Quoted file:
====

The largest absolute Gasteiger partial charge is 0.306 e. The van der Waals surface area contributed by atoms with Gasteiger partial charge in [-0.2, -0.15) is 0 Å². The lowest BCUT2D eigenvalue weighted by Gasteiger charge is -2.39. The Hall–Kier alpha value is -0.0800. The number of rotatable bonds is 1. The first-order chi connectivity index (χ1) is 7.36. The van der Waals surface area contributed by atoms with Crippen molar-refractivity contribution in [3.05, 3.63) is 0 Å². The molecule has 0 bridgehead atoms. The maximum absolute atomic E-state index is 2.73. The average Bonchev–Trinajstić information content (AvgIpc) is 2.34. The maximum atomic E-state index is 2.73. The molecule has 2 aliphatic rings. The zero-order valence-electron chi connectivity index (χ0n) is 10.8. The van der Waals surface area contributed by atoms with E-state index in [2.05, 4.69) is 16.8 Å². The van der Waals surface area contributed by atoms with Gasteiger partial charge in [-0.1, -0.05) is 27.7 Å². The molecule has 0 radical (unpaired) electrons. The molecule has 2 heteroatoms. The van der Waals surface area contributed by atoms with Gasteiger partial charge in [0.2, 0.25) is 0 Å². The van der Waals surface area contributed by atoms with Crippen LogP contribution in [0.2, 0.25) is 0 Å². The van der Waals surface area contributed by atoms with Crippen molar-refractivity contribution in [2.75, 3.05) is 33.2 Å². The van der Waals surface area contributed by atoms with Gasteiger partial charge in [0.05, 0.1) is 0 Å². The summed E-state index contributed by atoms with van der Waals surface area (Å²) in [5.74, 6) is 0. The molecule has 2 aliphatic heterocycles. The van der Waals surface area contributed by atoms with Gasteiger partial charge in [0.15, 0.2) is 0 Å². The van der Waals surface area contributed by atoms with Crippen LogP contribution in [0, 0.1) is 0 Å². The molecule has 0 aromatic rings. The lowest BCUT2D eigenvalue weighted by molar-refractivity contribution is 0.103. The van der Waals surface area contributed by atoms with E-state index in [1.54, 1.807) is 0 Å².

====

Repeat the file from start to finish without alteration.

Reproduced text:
The largest absolute Gasteiger partial charge is 0.306 e. The van der Waals surface area contributed by atoms with Gasteiger partial charge in [-0.2, -0.15) is 0 Å². The lowest BCUT2D eigenvalue weighted by Gasteiger charge is -2.39. The Hall–Kier alpha value is -0.0800. The number of rotatable bonds is 1. The first-order chi connectivity index (χ1) is 7.36. The van der Waals surface area contributed by atoms with Crippen molar-refractivity contribution in [3.05, 3.63) is 0 Å². The molecule has 0 bridgehead atoms. The maximum absolute atomic E-state index is 2.73. The average Bonchev–Trinajstić information content (AvgIpc) is 2.34. The maximum atomic E-state index is 2.73. The molecule has 2 aliphatic rings. The zero-order valence-electron chi connectivity index (χ0n) is 10.8. The van der Waals surface area contributed by atoms with E-state index in [2.05, 4.69) is 16.8 Å². The van der Waals surface area contributed by atoms with Gasteiger partial charge in [-0.1, -0.05) is 27.7 Å². The molecule has 0 radical (unpaired) electrons. The molecule has 2 heteroatoms. The van der Waals surface area contributed by atoms with Gasteiger partial charge in [0.2, 0.25) is 0 Å². The van der Waals surface area contributed by atoms with Crippen LogP contribution in [0.2, 0.25) is 0 Å². The van der Waals surface area contributed by atoms with Crippen molar-refractivity contribution in [2.75, 3.05) is 33.2 Å². The van der Waals surface area contributed by atoms with Gasteiger partial charge in [0.05, 0.1) is 0 Å². The summed E-state index contributed by atoms with van der Waals surface area (Å²) in [5.74, 6) is 0. The molecule has 2 aliphatic heterocycles. The van der Waals surface area contributed by atoms with Gasteiger partial charge in [0.15, 0.2) is 0 Å². The van der Waals surface area contributed by atoms with Crippen LogP contribution in [0, 0.1) is 0 Å². The molecule has 0 aromatic rings. The lowest BCUT2D eigenvalue weighted by molar-refractivity contribution is 0.103. The van der Waals surface area contributed by atoms with E-state index in [1.54, 1.807) is 0 Å².